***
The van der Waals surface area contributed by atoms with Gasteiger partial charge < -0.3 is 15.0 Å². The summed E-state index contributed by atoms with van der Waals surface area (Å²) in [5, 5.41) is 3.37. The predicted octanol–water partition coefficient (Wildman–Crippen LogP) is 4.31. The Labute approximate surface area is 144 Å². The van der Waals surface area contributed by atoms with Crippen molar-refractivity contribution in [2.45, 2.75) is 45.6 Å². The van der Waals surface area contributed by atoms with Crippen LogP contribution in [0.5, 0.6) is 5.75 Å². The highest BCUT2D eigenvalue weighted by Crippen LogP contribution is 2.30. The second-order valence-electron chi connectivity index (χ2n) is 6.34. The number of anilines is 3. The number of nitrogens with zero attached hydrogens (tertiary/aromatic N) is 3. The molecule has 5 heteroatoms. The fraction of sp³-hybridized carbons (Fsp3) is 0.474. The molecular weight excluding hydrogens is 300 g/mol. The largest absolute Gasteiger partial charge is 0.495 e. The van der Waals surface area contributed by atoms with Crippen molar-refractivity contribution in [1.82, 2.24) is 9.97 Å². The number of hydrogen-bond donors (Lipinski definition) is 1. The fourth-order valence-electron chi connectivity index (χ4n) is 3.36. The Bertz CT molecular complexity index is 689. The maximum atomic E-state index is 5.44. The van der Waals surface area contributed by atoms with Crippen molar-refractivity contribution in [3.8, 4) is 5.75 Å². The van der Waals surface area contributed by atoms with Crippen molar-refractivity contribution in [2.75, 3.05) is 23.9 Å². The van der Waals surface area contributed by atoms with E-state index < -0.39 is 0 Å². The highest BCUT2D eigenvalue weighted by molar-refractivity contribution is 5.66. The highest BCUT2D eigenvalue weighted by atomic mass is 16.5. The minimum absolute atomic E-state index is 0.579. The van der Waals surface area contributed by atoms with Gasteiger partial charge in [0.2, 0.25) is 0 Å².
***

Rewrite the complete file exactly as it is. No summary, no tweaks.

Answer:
The van der Waals surface area contributed by atoms with Gasteiger partial charge < -0.3 is 15.0 Å². The summed E-state index contributed by atoms with van der Waals surface area (Å²) in [5, 5.41) is 3.37. The predicted octanol–water partition coefficient (Wildman–Crippen LogP) is 4.31. The Labute approximate surface area is 144 Å². The van der Waals surface area contributed by atoms with Crippen molar-refractivity contribution in [2.45, 2.75) is 45.6 Å². The van der Waals surface area contributed by atoms with Crippen LogP contribution in [0.5, 0.6) is 5.75 Å². The highest BCUT2D eigenvalue weighted by Crippen LogP contribution is 2.30. The second-order valence-electron chi connectivity index (χ2n) is 6.34. The number of anilines is 3. The number of nitrogens with zero attached hydrogens (tertiary/aromatic N) is 3. The molecule has 5 heteroatoms. The fraction of sp³-hybridized carbons (Fsp3) is 0.474. The molecular weight excluding hydrogens is 300 g/mol. The largest absolute Gasteiger partial charge is 0.495 e. The van der Waals surface area contributed by atoms with Crippen molar-refractivity contribution in [1.82, 2.24) is 9.97 Å². The number of hydrogen-bond donors (Lipinski definition) is 1. The fourth-order valence-electron chi connectivity index (χ4n) is 3.36. The Bertz CT molecular complexity index is 689. The maximum atomic E-state index is 5.44. The van der Waals surface area contributed by atoms with Crippen molar-refractivity contribution in [3.8, 4) is 5.75 Å². The van der Waals surface area contributed by atoms with Crippen molar-refractivity contribution in [2.75, 3.05) is 23.9 Å². The van der Waals surface area contributed by atoms with E-state index < -0.39 is 0 Å². The highest BCUT2D eigenvalue weighted by molar-refractivity contribution is 5.66. The highest BCUT2D eigenvalue weighted by atomic mass is 16.5. The minimum absolute atomic E-state index is 0.579. The van der Waals surface area contributed by atoms with Gasteiger partial charge in [0.2, 0.25) is 0 Å².